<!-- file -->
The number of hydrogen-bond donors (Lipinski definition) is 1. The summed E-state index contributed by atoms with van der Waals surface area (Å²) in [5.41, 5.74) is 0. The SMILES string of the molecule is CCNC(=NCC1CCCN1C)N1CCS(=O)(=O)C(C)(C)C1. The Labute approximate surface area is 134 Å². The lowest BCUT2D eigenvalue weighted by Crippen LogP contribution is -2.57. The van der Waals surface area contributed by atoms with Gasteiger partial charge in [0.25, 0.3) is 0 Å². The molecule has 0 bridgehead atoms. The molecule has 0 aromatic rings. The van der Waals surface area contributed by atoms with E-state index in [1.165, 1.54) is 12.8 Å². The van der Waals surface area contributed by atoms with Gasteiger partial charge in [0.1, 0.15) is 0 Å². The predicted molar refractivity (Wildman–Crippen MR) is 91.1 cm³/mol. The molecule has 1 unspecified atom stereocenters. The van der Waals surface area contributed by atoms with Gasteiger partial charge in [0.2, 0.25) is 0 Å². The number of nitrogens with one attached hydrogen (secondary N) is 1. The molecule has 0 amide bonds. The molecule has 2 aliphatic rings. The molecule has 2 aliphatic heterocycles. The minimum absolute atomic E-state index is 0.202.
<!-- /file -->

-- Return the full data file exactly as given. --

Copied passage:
The number of hydrogen-bond donors (Lipinski definition) is 1. The summed E-state index contributed by atoms with van der Waals surface area (Å²) in [5.41, 5.74) is 0. The SMILES string of the molecule is CCNC(=NCC1CCCN1C)N1CCS(=O)(=O)C(C)(C)C1. The Labute approximate surface area is 134 Å². The lowest BCUT2D eigenvalue weighted by Crippen LogP contribution is -2.57. The van der Waals surface area contributed by atoms with Gasteiger partial charge in [0.25, 0.3) is 0 Å². The molecule has 0 bridgehead atoms. The molecule has 0 aromatic rings. The van der Waals surface area contributed by atoms with E-state index in [1.165, 1.54) is 12.8 Å². The van der Waals surface area contributed by atoms with Gasteiger partial charge in [0.1, 0.15) is 0 Å². The predicted molar refractivity (Wildman–Crippen MR) is 91.1 cm³/mol. The molecule has 1 unspecified atom stereocenters. The van der Waals surface area contributed by atoms with Gasteiger partial charge in [0.2, 0.25) is 0 Å². The number of nitrogens with one attached hydrogen (secondary N) is 1. The molecule has 0 amide bonds. The molecule has 2 aliphatic rings. The molecule has 2 aliphatic heterocycles. The minimum absolute atomic E-state index is 0.202.